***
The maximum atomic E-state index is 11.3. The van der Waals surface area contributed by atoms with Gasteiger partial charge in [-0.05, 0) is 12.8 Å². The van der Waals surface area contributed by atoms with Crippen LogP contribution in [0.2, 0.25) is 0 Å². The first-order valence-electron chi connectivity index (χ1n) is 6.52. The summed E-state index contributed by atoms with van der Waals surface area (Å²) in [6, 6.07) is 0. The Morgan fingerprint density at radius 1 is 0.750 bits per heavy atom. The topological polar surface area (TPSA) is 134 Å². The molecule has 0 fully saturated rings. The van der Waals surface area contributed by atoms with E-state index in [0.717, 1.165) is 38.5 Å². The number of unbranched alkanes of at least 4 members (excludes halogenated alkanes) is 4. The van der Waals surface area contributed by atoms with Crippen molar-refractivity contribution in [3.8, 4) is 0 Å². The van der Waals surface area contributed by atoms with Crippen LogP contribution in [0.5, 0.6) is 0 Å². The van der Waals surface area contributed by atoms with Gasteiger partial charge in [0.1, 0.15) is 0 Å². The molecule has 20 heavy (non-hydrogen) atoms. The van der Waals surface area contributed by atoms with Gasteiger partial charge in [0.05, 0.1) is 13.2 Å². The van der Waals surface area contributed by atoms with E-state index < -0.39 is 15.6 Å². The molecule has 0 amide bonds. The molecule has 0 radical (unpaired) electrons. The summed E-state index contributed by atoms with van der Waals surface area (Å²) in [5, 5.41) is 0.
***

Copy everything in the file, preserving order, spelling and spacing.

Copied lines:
The maximum atomic E-state index is 11.3. The van der Waals surface area contributed by atoms with Gasteiger partial charge in [-0.05, 0) is 12.8 Å². The van der Waals surface area contributed by atoms with Crippen LogP contribution in [0.2, 0.25) is 0 Å². The first-order valence-electron chi connectivity index (χ1n) is 6.52. The summed E-state index contributed by atoms with van der Waals surface area (Å²) in [6, 6.07) is 0. The Morgan fingerprint density at radius 1 is 0.750 bits per heavy atom. The topological polar surface area (TPSA) is 134 Å². The molecule has 0 fully saturated rings. The van der Waals surface area contributed by atoms with E-state index in [0.717, 1.165) is 38.5 Å². The number of unbranched alkanes of at least 4 members (excludes halogenated alkanes) is 4. The van der Waals surface area contributed by atoms with Crippen molar-refractivity contribution in [3.8, 4) is 0 Å². The van der Waals surface area contributed by atoms with Crippen LogP contribution in [0.5, 0.6) is 0 Å². The van der Waals surface area contributed by atoms with Gasteiger partial charge in [0.1, 0.15) is 0 Å². The molecule has 20 heavy (non-hydrogen) atoms. The van der Waals surface area contributed by atoms with Gasteiger partial charge in [0.05, 0.1) is 13.2 Å². The van der Waals surface area contributed by atoms with E-state index < -0.39 is 15.6 Å². The molecule has 0 amide bonds. The molecule has 0 radical (unpaired) electrons. The summed E-state index contributed by atoms with van der Waals surface area (Å²) in [5, 5.41) is 0.